The true vine

Haiku for bearing fruit

I am the true vine.
Rural metaphors abound,
call us to bear fruit.

God the vine-grower,
keen to get a good harvest;
pruning the branches.

Painful metaphor
this pruning stuff. Us branches
were not consulted.

You received my words,
they have made you clean, worthy
to receive my life

Jesus, the true vine;
here is life, discipleship;
the important things.

We would bear good fruit,
creating love, forgiveness;
reshaping the world.

Become one with him,
find true life joined to the vine;
accept the pruning.

Choose to live in me,
he said, together we will ,
bear love’s precious fruit.

© Ken Rookes 2018

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Good shepherd Jesus

haiku for sheep

Good shepherd Jesus
looks with love upon his sheep,
gives himself for them.

No paid employee;
his commitment to his flock
is deep and caring.

He won’t run away
when things get tough and scary,
like when the wolves come.

A fine metaphor,
this shepherd-sheep partnership.
Jesus and his friends.

I know my own well,
and they know me; listening
to the things I say.

Lots of diff’rent sheep
in lots of diff’rent places:
all belong to me.

There will be one flock,
there will be one shepherd, too.
God’s love will shape us.

I lay down my life
for my sheep, then take it up,
to share risen life.

 

© Ken Rookes 2018

They thought him a ghost

Haiku of wonder

They thought him a ghost
when the risen Jesus came
and stood among them.

They were terrified,
did not know how to react:
hardly surprising.

He reassured them
with his words of peace, as if
all was quite normal.

Showing them his hands
and his feet; he ate some fish.
See, I’m just like you.

He died, we saw him
buried, along with our hopes;
and yet now he lives!

Joy and disbelief,
a clumsy combination;
how to deal with it?

Remember the words
that I spoke in your presence;
they make sense of it.

The law of Moses,
the words found in the prophets,
they all point to me.

It is written thus,
the Messiah must suffer,
and rise the third day.

Go, proclaim the Christ,
his life and his forgiveness.
Be my witnesses.

© Ken Rookes 2018

An elusive figure

Haiku for us sceptics

The risen Jesus
is an elusive figure:
now you see him. . .

From behind closed doors,
according to the story,
he appeared to them.

His greeting of peace
was not quite enough, so he
showed his hands and side.

He breathed upon them.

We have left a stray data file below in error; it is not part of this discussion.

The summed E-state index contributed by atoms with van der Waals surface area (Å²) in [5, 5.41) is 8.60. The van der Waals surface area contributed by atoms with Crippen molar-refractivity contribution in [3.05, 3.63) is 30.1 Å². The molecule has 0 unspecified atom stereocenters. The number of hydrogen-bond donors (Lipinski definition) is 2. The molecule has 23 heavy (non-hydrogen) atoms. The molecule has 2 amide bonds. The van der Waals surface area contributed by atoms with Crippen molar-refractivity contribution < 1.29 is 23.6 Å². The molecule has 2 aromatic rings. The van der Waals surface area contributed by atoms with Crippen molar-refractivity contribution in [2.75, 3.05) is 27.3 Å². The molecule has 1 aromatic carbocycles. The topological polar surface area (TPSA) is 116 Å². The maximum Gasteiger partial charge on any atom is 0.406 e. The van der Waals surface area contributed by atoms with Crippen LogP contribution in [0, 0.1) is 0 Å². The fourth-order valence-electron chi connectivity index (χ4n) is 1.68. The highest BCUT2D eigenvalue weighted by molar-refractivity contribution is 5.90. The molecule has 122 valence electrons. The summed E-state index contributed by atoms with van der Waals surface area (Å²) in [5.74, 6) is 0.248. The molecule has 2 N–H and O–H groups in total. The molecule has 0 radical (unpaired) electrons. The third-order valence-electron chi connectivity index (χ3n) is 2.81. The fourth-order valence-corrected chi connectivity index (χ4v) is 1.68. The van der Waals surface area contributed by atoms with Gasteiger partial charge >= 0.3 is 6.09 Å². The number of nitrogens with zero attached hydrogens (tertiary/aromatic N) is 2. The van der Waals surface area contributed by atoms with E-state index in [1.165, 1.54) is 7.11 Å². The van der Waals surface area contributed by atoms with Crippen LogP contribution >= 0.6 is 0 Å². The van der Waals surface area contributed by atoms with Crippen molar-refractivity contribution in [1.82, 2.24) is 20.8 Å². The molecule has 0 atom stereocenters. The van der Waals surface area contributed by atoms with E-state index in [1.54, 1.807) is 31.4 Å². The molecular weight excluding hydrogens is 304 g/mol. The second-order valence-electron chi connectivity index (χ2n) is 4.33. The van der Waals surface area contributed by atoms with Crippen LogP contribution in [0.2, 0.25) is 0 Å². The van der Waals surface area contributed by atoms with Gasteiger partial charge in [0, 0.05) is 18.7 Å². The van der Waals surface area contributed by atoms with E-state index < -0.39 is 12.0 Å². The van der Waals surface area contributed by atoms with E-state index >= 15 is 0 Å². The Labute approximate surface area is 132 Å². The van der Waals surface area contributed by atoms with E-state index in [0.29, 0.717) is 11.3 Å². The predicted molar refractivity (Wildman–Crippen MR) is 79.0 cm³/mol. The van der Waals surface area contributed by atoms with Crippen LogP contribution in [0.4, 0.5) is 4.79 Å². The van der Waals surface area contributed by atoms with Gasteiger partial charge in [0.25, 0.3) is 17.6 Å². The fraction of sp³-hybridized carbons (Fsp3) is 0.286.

Receive the Holy Spirit:
go out and forgive.

Thomas was absent,
didn’t believe the reports.
I must see his wounds.

What is there to see;
what evidence sufficient
to bring us to faith?

Thank you, man of doubts,
Thomas with your questioning;
you speak for me, too.

Risen Lord Jesus,
present with those who question,
be patient with me.

What more can I say?
Should ev’ry story be told
they would fill volumes.

These have been written
that you might know God, have faith,
and life in his name.

 

© Ken Rookes 2018

Emmaus

Haiku of recognition

A couple of hours
to Emmaus; much talking
trying to make sense.

Two friends, followers;
their hopes had been swept away
when their master died.

The stranger caught up.
What are you talking about
as you walk the road?

How come you don’t know;
where have you been these days past?
The fear and turmoil.

We had been hoping
that he might be God’s promised;
and then he was killed.

Three days have now passed.
Some women went to the tomb;
is body was gone.

It’s got us flummoxed;
we don’t know what to believe;
not sure what to think.

It isn’t so hard.
What do the prophets tell us?
The Christ must suffer.

Starting with Moses,
and picking up the prophets,
he explained it all.

When they reached their house
it was getting dark. Stay here;
spend the night with us.

At table that night
he blessed the bread and broke it.
They recognised him.

Then he disappeared.
They were amazed, rejoicing.
Did not our hearts burn?

© Ken Rookes 2018

The Sabbath had passed

Haiku of hope and celebration.

The sabbath had passed,
here they come with tearful eyes
to tend his body.

Three of the women,
bring their spices to the tomb
along with their love.

The sun had risen,
the darkness was at its end:
lots of metaphors.

Of the entrance stone
they questioned each other: Who
will roll it away?

The tomb was open,
the stone already rolled back!
Nothing to stop them!

Entering the tomb
there is nothing to be seen;
at least no body.

A man, dressed in white
with his most puzzling words;
Do not be alarmed!

Jesus? He’s not here.
There is the place they laid him;
he’s been raised to life.

Go inform his friends!
The women flee in terror
and keep their mouths shut.

 

© Ken Rookes

The last day

Haiku of the passion

Lord, we are your friends;
You’re everything to us:
we’d never betray.

You’ll all desert me,
but don’t dwell on these failures.
There is always hope.

Even you, Peter,
so stop your protestations;
you will deny me.

Take my body-bread,
this wine, red like my bleeding;
my life, shared for you.

Facing his fears
while his weary friends sleep on;
praying all alone.

Jesus is betrayed,
arrested and put on trial.
There is one outcome.

Who are you, Jesus?
Are you the king that some claim,
the promised from God?

It has been settled.
He walks to the killing place
where his cross awaits.

They laugh and they mock,
they taunt him as he hangs there,
silent, accepting.

His work is complete.
He takes his final breath, sighs,
and lets it all go.

 

© Ken Rookes 2018